This interview was originally published via The Drum, reprinted with permission.
Mobile Consumption Accelerates Under Lockdown
MoPub, which has a reach of over 1.5bn unique devices, has seen existing trends —such as the amount of time spent daily on mobile devices overtaking time spent watching television — accelerate during 2020 thanks to lockdown media consumption habits.
Mobile gaming downloads reached their highest ever levels during the first week of April as lockdowns across the globe took hold (The Drum, 2020), furthering the case for marketers to consider mobile gaming as a channel.
“This year, a lot of the trends we saw slowly bubbling up over time really accelerated as we all began working from home,” Egan said.
“In the past, we saw a slow and steady amount of time being spent on mobile devices and it had just eclipsed TV. But as lockdown came in, the amount of time spent in-app on mobile accelerated, as people started spending more time at home. It seemed to us that people were turning to mobile devices to stay informed, to stay connected, and to be entertained. That has remained the case throughout the course of this year.”
Mobile Gaming Remains Largely Untapped
MoPub believes that, while more brands are investing in in-app advertising as a distinct channel, it’s still undervalued by most marketers despite mobile usage continuing to accelerate.
What’s particularly undervalued, Egan said, is advertising within mobile gaming. “There is still a stubborn resistance to include mobile gaming as a viable part of upper funnel marketing,” he explained.
“But if you exclude gaming, you exclude significant amounts of reach and some of the most valuable ad formats within the mobile channel. In order to use mobile in-app well, gaming needs to be part of your inventory mix.”
Plus, the diversity of mobile users is reflected in gaming. As cited in a recent MoPub article, the average age of a mobile gamer is 36 years old and almost one third of mobile gamers are older than 45. In contrast, only 14.2% belong to Gen Z. More than half (53%) of internet users aged 45-54 play games on their smartphone.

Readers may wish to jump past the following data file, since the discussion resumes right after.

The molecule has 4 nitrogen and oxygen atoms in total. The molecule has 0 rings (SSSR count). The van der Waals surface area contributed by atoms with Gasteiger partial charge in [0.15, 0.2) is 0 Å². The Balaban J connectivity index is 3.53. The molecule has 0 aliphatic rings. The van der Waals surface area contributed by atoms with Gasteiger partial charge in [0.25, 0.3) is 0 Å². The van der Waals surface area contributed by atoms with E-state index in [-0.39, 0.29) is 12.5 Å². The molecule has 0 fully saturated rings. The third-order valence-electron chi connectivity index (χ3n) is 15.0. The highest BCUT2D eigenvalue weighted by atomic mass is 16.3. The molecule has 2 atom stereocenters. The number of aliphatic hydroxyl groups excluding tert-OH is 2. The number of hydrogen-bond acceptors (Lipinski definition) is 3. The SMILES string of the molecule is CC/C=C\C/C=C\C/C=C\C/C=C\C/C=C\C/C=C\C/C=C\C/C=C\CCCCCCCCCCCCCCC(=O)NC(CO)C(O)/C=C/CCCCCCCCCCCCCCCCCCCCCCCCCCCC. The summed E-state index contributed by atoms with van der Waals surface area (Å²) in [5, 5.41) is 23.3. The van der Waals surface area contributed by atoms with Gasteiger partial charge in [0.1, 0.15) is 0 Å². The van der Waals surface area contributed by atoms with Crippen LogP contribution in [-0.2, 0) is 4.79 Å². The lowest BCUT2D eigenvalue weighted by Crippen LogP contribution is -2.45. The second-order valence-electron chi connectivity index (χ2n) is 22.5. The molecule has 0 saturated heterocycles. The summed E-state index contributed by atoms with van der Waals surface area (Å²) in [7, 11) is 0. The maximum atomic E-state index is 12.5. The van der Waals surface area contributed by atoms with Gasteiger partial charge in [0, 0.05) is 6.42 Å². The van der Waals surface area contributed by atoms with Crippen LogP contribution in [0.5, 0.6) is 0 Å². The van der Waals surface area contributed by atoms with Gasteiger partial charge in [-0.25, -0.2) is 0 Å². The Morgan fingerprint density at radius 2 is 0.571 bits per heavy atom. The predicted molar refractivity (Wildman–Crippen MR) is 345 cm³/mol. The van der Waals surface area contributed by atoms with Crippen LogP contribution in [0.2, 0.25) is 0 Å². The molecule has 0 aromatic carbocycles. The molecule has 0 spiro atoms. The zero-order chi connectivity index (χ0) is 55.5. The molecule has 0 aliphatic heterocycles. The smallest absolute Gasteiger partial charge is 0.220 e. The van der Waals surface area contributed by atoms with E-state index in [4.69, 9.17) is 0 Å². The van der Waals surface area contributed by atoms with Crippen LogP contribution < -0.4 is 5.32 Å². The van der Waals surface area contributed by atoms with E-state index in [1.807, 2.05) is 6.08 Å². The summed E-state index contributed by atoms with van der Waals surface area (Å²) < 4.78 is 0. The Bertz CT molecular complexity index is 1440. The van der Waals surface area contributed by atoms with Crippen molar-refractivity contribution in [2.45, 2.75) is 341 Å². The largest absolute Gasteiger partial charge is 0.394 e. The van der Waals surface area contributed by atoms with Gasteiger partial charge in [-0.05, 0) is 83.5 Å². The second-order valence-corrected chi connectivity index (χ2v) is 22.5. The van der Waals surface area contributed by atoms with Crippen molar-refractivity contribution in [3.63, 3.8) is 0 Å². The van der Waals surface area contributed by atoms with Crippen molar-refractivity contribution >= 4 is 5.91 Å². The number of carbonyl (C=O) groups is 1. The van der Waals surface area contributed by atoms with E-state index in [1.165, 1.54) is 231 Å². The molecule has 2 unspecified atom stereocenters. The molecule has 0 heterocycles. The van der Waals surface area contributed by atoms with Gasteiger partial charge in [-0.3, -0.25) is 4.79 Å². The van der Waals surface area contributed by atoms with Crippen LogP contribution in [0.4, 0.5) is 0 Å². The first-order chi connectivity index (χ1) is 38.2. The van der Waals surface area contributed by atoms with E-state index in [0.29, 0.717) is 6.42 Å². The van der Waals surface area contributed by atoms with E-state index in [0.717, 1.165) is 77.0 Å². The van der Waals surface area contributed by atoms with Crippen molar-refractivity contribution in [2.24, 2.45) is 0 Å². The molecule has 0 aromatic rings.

Mobile gaming’s gender split is very even, with women comprising 51% of mobile gamers (as cited by MoPub, 2020). A closer look at female mobile gamers’ habits reveals that they represent a potentially lucrative opportunity for brands wishing to advertise in-app: they play for 25% longer than men, are more likely to spend in-game (4.5% compared to 3.3%) and play more often too (43% play more than five times a week compared to 38% of men) (as cited by MoPub, 2020).
Major Brand Wins
Egan added that a number of buying platforms, including The Trade Desk, Twitter, and LinkedIn have seen positive results from further expansion into in-game advertising.
“We have seen a number of interesting advertisers and social platforms which didn’t use gaming much before start to interact with it this year and really see positive results. One of the biggest success stories for us is through the LinkedIn ad network. This year, they tried gaming as a test and found a ton of success. If a business-to-business platform is able to make mobile gaming work for them, then it can play a role in the campaign of any upper funnel advertiser.”
Egan emphasized that for brands to fully reap the benefits of in-App advertising, marketers need to understand that it’s a channel in its own right. “Mobile in-App advertising is a different environment with different formats and it can be used in a different way to deliver meaningful results,” he said. “Getting more value out of that is what MoPub is here to do.”